How to get an apprenticeship
Written by Matthew Webb Posted in Apprenticeships
An apprenticeship is a great option if you do not want to stay on at school, or go to college, but want to keep learning while earning money through on the job training. Apprenticeships are an excellent way to become qualified in your chosen career and are an invaluable way for employers to take on new talent and to grow their business.
However the process of getting an apprenticeship takes some work and thought; so where should you start? The National Apprenticeship Service website (www.apprenticeships.org.uk) is the ideal place to begin your search. This is the ‘go to’ website to find apprenticeship vacancies that you can apply for.
The vacancy searching tool on the website allows you to look for apprenticeships in the area that you live by putting in your post code and how far you are prepared to travel from home to work. You can search for the types of apprenticeship you are looking for e.g. retail, vehicle maintenance and repair etc.
The vacancy that you select will give you the information that you need e.g. the description of the apprenticeship, the training provided, where you will be working, the pay, skills, qualifications and personal qualities that they want from the successful applicant. Other important aspects in the information provided is the deadline for getting your application completed, when an interview is likely to be held plus a possible start date.
Therefore it is really important that you are organised to make sure you get your application done on time for you to be considered alongside the other people that have applied. You are able to view the apprenticeship vacancies but you will need to register if you want to apply. Having an e-mail address is important for this part of the process because when you register you will need to have details sent to you so that you can activate your account.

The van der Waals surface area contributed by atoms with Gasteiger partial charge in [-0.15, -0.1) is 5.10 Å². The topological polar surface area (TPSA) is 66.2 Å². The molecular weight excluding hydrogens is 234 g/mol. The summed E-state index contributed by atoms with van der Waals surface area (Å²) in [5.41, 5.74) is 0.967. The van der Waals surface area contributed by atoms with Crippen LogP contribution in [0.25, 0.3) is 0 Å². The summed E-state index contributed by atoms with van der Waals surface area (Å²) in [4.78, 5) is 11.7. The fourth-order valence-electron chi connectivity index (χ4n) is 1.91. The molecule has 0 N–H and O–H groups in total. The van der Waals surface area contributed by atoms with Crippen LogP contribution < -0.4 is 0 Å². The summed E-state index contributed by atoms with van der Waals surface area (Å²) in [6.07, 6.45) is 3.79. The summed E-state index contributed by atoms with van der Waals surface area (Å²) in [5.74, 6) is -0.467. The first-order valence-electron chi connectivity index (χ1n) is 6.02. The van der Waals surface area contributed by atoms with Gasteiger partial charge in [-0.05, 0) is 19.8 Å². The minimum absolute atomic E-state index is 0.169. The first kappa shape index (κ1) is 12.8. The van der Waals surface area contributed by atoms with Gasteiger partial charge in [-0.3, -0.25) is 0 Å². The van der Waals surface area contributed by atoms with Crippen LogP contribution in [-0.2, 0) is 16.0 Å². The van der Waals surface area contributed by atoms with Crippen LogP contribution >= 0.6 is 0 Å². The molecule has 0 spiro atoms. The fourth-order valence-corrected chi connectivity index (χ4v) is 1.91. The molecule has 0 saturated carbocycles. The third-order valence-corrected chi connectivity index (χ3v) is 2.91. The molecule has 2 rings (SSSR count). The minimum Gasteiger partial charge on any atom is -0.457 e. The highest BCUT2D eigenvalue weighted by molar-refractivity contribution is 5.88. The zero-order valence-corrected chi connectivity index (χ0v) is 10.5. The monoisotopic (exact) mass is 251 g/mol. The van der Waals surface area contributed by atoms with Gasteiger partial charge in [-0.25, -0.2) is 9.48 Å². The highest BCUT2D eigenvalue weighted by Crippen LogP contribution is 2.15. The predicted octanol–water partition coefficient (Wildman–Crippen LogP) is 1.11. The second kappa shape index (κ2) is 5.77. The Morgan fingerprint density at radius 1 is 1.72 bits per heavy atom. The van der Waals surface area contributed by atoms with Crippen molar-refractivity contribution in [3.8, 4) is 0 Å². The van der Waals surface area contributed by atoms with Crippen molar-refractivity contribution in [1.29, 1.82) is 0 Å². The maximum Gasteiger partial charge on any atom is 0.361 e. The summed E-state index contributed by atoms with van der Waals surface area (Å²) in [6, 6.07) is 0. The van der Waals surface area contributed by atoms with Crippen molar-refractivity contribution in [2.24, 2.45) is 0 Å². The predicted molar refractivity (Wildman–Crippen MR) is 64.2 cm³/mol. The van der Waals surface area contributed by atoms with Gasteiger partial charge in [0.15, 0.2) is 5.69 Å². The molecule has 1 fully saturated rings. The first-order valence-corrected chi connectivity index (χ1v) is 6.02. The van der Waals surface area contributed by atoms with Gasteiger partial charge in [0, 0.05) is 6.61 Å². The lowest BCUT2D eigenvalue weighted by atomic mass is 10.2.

The NAS website is obviously the first place to try but looking on local college websites and other providers of training for the apprenticeships are definitely worth doing too. Colleges and training providers can take your details and inform you of opportunities that are coming up. They will often meet with you too, where that personal approach can keep you in their minds when they receive new opportunities from employers that want to take on apprentices.
Websites are not the only source of finding an apprenticeship. If you are aware of what you want to do why not start contacting businesses that you would like to work for or that are in the area of work that you want. Sending a CV and speculative letter is one way to get yourself known and can lead to an employer contacting you, especially if they are thinking about recruiting new people as their business develops.
Another speculative way to find an apprenticeship is by printing off your CV and taking it with you to the employer remembering to say who you are and why you are calling. Dressing smartly or appropriately for the environment that you are going in to will be important here as well.
Finally, the conversations that you have with people that you meet in everyday life about what you are looking to do can also be a fruitful way to find opportunities. Someone you know may know someone who is looking to recruit an apprentice. Therefore keep people aware of your plans as you never know what it could lead on to.